Friday, 4 October 2013

New arrivals...

‘The Lord giveth and the Lord taketh away – next year I might be herding sheep’.

This is a line Elvis Presley once came out with and, in light or my new acquisitions, I think it’s quite suitable.
I am pleased to write that, as of today, we now have our very own flock of sheep here at Mottisfont to graze on Stockbridge Down!
This is the result of a lot of time and effort spent in looking into our grazing options in order to comply with our HLS (Higher Level Stewardship) for Stockbridge.  The Down is Common land, owned by the National Trust and, as stated in our agreement; it can only be grazed by Commoners livestock or National Trust livestock.
Whilst we have Commoner’s cattle on the Down currently, we had no sheep, and no commoners who owned sheep.  Therefore, after looking at all the angles we decided the only way to go ahead was to get our own sheep – and here they are.

The Ladies!
Grassland sites require active grazing in order to help create a varied vegetation sward and prevent dominant grasses from taking over.  This means there is a wide variety of different flowers, herbs and grasses all of differing height and structure, which provide fantastic habitat and food sources for invertebrates and so on up the food chain.  Habitats like grasslands and heathlands are remnants of a time when the first humans cleared expanses of woodland in order to build settlements and begin farming.  There were also some naturally cleared areas where large herds of herbivores used to roam and graze. Once humans started creating these large cleared sites, new flora and fauna species were able to take advantage and our southern lowland heaths and chalk grassland sites were born.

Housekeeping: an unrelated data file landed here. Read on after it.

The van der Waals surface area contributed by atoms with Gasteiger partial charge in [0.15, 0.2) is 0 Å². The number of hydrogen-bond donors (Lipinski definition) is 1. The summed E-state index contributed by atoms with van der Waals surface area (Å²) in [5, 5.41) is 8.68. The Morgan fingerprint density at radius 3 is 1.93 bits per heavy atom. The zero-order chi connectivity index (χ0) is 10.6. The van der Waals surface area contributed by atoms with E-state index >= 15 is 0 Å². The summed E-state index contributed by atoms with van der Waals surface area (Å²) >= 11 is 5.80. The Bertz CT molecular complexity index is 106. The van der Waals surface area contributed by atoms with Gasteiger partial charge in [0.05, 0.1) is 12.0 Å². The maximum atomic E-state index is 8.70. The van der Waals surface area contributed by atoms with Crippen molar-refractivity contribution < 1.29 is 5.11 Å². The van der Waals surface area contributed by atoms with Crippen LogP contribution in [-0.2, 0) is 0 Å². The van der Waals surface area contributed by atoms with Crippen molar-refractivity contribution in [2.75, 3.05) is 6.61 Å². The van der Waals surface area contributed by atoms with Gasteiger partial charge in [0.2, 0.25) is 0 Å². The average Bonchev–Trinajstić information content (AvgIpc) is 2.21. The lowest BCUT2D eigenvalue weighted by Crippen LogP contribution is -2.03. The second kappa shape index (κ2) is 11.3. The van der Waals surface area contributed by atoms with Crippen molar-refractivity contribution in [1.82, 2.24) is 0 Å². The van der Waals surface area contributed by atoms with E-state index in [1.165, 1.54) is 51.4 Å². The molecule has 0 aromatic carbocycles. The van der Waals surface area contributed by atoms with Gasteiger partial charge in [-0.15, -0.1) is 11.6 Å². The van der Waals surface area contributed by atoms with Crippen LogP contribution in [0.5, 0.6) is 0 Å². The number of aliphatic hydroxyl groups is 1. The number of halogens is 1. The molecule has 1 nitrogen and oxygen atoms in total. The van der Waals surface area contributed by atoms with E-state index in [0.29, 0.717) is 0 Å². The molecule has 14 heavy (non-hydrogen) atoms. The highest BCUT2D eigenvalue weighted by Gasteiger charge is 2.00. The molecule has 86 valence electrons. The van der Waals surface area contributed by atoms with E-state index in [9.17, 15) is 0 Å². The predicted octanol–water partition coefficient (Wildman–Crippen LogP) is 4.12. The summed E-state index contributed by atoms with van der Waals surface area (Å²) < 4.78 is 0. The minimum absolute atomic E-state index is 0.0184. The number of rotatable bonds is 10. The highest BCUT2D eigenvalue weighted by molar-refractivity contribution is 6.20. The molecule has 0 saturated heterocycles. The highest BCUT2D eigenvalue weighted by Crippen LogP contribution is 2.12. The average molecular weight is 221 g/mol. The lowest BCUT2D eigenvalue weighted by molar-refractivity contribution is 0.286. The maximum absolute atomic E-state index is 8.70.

Conservation work continues to this day to keep such sites open and prevent them from succeeding into woodland and this is an ongoing battle that every conservation organisation is continually fighting the good fight against.  I have very occasionally been asked why we bother, and why not let everything revert back to the wild wood habitat that existed thousands of years before grassland and heath land habitats developed.  Well I feel simply that if we have helped create a new ecosystem due to our ancient settlements and farms, and that ecosystem habitat has now existed for so many thousands of years that it has entirely dependant flora and fauna species which thrive there, then it is our responsibility to maintain that habitat for those species.  They are native to our country, have the most biodiversity and contain our rarest species of plants, reptiles and invertebrates.  Who are we to now turn our back on them and lose flora and fauna species that have existed for thousands of years?